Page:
Editor’s note: The Salt Lake Tribune is providing readers free access to critical local stories about the coronavirus during this time of heightened concern. See more coverage here. To support journalism like this, please consider donating or become a subscriber.

The state of Utah and technology companies have rolled out a new website to help determine who has symptoms of the coronavirus and to direct symptomatic people — and perhaps asymptomatic ones — for testing.

The website is testUtah.com and is seen as the linchpin of a campaign being called “Crush the Curve.”

“Our goal is to get everyone in Utah who wants to get testing tested,” said Clint Betts, the executive director of Silicon Slopes, the nonprofit supporting Utah’s technology sector. He was among the industry leaders who spoke at a news conference Thursday with Gov. Gary Herbert.

Multiple Utah technology and health care companies helped develop the site. It asks people questions about their symptoms and can direct them to the nearest testing center. So far, testing centers in Provo and Orem have been erected to take patients referred for testing. More testing sites will follow, the tech leaders said Thursday.

Lack of testing has allowed many asymptomatic infected patients to walk around unknowingly spreading the virus and has hampered the nationwide response to the coronavirus. Speakers on Thursday discussed how surveying people about their symptoms helps identify both sick and healthy people so the former can be isolated from the latter.

Utah is processing up to 2,000 tests a day with a goal of reaching 7,000 in the coming days.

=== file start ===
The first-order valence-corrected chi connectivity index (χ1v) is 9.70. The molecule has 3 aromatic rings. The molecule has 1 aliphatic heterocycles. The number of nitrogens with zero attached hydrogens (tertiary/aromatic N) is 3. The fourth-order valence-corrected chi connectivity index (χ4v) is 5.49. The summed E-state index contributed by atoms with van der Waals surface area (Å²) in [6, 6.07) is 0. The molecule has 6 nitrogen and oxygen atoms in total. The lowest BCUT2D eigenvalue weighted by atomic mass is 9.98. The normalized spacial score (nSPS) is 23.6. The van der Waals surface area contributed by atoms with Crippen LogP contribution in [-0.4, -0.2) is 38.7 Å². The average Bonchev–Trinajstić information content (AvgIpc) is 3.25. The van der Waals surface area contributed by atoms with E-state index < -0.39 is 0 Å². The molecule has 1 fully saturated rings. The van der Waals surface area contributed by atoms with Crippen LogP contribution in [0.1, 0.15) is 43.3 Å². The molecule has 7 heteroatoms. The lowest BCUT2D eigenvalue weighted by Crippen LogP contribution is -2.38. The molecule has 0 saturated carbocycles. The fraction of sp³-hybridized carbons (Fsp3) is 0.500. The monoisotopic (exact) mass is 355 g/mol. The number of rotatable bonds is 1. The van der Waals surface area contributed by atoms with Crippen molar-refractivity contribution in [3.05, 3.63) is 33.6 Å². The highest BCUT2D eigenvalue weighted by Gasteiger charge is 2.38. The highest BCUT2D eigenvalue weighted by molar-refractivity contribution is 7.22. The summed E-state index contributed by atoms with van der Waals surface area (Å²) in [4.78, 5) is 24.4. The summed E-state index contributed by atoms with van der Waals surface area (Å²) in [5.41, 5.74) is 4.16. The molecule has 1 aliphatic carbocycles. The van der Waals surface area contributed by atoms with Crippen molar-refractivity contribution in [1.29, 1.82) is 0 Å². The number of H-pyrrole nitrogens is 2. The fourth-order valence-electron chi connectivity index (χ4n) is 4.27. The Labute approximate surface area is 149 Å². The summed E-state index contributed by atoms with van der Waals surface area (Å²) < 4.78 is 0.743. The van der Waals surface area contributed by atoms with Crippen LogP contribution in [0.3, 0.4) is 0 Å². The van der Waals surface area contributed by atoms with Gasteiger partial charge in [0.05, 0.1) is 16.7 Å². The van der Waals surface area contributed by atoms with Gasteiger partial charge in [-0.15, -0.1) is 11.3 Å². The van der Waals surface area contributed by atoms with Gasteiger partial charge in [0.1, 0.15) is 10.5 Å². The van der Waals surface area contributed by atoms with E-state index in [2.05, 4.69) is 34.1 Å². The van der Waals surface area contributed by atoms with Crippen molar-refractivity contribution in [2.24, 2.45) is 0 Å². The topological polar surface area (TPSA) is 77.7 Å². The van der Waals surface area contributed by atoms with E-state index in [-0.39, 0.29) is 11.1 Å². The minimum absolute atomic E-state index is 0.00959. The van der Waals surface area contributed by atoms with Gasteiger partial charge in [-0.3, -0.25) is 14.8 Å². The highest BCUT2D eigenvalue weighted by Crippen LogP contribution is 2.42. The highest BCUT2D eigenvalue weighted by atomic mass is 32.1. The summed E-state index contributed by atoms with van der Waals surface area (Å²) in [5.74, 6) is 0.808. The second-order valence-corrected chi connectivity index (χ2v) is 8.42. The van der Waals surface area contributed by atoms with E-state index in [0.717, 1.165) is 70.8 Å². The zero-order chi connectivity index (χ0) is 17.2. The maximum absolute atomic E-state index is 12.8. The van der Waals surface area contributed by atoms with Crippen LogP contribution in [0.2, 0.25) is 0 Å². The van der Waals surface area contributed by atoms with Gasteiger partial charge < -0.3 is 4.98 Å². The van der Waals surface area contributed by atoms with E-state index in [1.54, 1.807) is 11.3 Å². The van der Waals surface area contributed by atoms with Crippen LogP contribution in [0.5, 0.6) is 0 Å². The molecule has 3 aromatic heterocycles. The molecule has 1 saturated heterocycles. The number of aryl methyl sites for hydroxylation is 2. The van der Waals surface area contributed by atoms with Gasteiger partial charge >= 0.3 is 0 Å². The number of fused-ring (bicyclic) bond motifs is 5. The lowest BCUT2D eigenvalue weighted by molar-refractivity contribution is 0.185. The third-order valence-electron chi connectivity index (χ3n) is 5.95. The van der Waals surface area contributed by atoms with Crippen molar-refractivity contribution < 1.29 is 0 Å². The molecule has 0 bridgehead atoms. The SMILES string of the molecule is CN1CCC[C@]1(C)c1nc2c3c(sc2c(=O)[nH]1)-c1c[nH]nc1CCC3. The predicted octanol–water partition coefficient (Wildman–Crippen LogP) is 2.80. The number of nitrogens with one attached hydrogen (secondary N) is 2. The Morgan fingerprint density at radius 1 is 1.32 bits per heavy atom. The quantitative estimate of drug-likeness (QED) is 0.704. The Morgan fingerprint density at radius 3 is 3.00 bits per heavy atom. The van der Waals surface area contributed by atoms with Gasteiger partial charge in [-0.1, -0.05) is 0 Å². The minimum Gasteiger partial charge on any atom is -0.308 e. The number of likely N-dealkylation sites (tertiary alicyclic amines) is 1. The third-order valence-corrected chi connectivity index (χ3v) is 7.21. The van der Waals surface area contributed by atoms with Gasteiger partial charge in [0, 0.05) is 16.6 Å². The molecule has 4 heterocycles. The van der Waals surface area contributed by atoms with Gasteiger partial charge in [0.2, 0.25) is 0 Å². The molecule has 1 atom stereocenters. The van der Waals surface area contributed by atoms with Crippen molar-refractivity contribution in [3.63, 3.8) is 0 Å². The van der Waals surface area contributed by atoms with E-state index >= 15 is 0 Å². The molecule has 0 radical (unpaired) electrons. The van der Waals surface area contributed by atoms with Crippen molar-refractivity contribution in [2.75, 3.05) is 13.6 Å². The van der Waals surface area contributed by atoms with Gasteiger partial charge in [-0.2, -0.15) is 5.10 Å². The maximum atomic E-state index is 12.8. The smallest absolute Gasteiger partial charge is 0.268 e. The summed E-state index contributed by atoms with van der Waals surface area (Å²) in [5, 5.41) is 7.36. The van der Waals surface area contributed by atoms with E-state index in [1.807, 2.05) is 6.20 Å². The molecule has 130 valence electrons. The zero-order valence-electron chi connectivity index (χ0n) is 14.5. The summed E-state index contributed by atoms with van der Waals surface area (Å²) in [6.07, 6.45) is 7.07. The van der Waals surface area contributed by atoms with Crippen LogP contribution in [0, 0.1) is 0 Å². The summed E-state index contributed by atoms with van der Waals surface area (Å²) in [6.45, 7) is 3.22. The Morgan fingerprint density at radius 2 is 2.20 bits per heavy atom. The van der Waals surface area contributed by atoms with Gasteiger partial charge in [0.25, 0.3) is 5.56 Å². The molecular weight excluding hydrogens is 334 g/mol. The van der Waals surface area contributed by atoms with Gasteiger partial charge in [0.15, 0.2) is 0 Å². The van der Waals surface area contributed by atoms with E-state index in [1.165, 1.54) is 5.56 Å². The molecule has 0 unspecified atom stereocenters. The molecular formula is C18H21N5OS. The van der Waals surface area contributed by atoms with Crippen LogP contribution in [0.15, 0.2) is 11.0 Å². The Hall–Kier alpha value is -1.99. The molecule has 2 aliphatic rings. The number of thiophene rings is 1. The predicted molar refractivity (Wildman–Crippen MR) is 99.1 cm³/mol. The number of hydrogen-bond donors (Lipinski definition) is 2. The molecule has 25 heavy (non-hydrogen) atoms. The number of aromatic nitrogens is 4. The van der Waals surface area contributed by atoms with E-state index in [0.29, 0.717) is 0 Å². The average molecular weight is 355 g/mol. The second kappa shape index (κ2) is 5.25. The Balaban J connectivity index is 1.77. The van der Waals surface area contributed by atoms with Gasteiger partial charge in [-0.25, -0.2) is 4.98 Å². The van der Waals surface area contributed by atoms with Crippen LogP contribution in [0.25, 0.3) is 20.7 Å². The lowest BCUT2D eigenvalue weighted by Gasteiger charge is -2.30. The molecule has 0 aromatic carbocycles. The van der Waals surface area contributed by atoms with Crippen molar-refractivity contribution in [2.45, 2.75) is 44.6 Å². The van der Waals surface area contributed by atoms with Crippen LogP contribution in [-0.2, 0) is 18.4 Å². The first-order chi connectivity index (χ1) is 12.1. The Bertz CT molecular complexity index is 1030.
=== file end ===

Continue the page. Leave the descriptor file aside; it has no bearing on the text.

“We think we can get ahead of this, and not just flatten the curve, but we can crush the curve,” said Dave Elkington, CEO of InsideSales.com, referring to the graphic illustration used to describe Utah’s coronavirus trend.

The site also asks demographic information, including whether patients have lost employment because of the coronavirus. Betts said the information is given to the Utah Department of Health and not shared with any private companies. Personal information retained by department will be deleted after the pandemic, Elkington said.

It was unclear Thursday whom testUtah.com will and should refer for a test. State epidemiologist Angela Dunn said the site is not programmed to refer someone with no symptoms for testing. Tom Hudachko, a spokesman for the Utah Department of Health, later said testing is supposed to be reserved for people showing symptoms.

But a Salt Lake Tribune employee who filled out the survey and reported none of the COVID-19 symptoms — which can include fever, chills, muscle aches, nausea and trouble breathing — was still referred for testing.

Hudachko said the site was selecting some random asymptomatic people for testing. That feature was shut off late Thursday.

Testing of seemingly healthy people is something that has been discouraged thus far by health professionals due to a lack of tests, a lack of personal protective equipment for medical staff and because tests require people to leave their homes.

Dunn did encourage healthy people to complete the survey.

In an online town hall later in the day, Josh James, the CEO of the business analytics company Domo Inc., said the marketing campaign for testUtah.com will feature Utah Jazz players and perhaps other athletes and celebrities in promotional materials.

He said the campaign will also include challenging friends and family to get tested, similar to the Ice Bucket Challenge to raise money for ALS research.

“If you really want to get Utah back in business," James said, “you have to be able to test and trace."

Editor’s note • Clint Betts serves on the The Salt Lake Tribune’s nonprofit board of directors.